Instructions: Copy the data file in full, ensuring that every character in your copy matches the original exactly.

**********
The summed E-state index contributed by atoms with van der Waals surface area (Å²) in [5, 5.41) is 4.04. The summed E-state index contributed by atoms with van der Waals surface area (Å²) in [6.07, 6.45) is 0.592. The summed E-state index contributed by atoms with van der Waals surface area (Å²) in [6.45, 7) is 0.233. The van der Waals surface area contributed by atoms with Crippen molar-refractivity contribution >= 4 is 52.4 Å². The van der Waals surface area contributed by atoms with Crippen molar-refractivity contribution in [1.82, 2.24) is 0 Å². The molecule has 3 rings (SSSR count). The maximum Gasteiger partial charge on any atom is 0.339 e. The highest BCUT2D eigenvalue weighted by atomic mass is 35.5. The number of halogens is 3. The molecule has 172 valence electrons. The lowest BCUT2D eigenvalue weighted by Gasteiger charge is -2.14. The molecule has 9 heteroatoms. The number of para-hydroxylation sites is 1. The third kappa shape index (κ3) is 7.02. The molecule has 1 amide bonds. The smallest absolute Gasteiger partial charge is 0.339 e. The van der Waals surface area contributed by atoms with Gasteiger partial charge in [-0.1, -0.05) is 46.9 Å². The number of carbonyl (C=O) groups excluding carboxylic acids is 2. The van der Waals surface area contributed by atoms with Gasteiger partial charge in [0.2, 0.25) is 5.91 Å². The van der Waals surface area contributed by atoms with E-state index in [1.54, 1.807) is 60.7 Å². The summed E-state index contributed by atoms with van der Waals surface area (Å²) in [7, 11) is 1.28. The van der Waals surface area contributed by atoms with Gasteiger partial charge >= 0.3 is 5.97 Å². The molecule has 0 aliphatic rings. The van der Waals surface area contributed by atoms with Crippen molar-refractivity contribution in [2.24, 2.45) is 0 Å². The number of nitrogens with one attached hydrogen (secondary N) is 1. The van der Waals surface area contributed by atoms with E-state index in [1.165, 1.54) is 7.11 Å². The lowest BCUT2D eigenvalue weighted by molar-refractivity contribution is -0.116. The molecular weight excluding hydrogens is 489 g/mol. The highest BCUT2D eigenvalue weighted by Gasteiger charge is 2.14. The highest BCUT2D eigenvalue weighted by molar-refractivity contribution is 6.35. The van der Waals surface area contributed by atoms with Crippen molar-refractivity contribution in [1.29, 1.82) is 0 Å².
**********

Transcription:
The summed E-state index contributed by atoms with van der Waals surface area (Å²) in [5, 5.41) is 4.04. The summed E-state index contributed by atoms with van der Waals surface area (Å²) in [6.07, 6.45) is 0.592. The summed E-state index contributed by atoms with van der Waals surface area (Å²) in [6.45, 7) is 0.233. The van der Waals surface area contributed by atoms with Crippen molar-refractivity contribution >= 4 is 52.4 Å². The van der Waals surface area contributed by atoms with Crippen molar-refractivity contribution in [1.82, 2.24) is 0 Å². The molecule has 3 rings (SSSR count). The maximum Gasteiger partial charge on any atom is 0.339 e. The highest BCUT2D eigenvalue weighted by atomic mass is 35.5. The number of halogens is 3. The molecule has 172 valence electrons. The lowest BCUT2D eigenvalue weighted by Gasteiger charge is -2.14. The molecule has 9 heteroatoms. The number of para-hydroxylation sites is 1. The third kappa shape index (κ3) is 7.02. The molecule has 1 amide bonds. The smallest absolute Gasteiger partial charge is 0.339 e. The van der Waals surface area contributed by atoms with Gasteiger partial charge in [-0.1, -0.05) is 46.9 Å². The number of carbonyl (C=O) groups excluding carboxylic acids is 2. The van der Waals surface area contributed by atoms with Gasteiger partial charge in [0.2, 0.25) is 5.91 Å². The van der Waals surface area contributed by atoms with E-state index in [1.54, 1.807) is 60.7 Å². The summed E-state index contributed by atoms with van der Waals surface area (Å²) in [7, 11) is 1.28. The van der Waals surface area contributed by atoms with Gasteiger partial charge >= 0.3 is 5.97 Å². The molecule has 0 aliphatic rings. The van der Waals surface area contributed by atoms with Crippen molar-refractivity contribution in [2.24, 2.45) is 0 Å². The number of nitrogens with one attached hydrogen (secondary N) is 1. The van der Waals surface area contributed by atoms with E-state index in [1.165, 1.54) is 7.11 Å². The lowest BCUT2D eigenvalue weighted by molar-refractivity contribution is -0.116. The molecular weight excluding hydrogens is 489 g/mol. The highest BCUT2D eigenvalue weighted by Gasteiger charge is 2.14. The highest BCUT2D eigenvalue weighted by molar-refractivity contribution is 6.35. The van der Waals surface area contributed by atoms with Crippen molar-refractivity contribution in [1.29, 1.82) is 0 Å².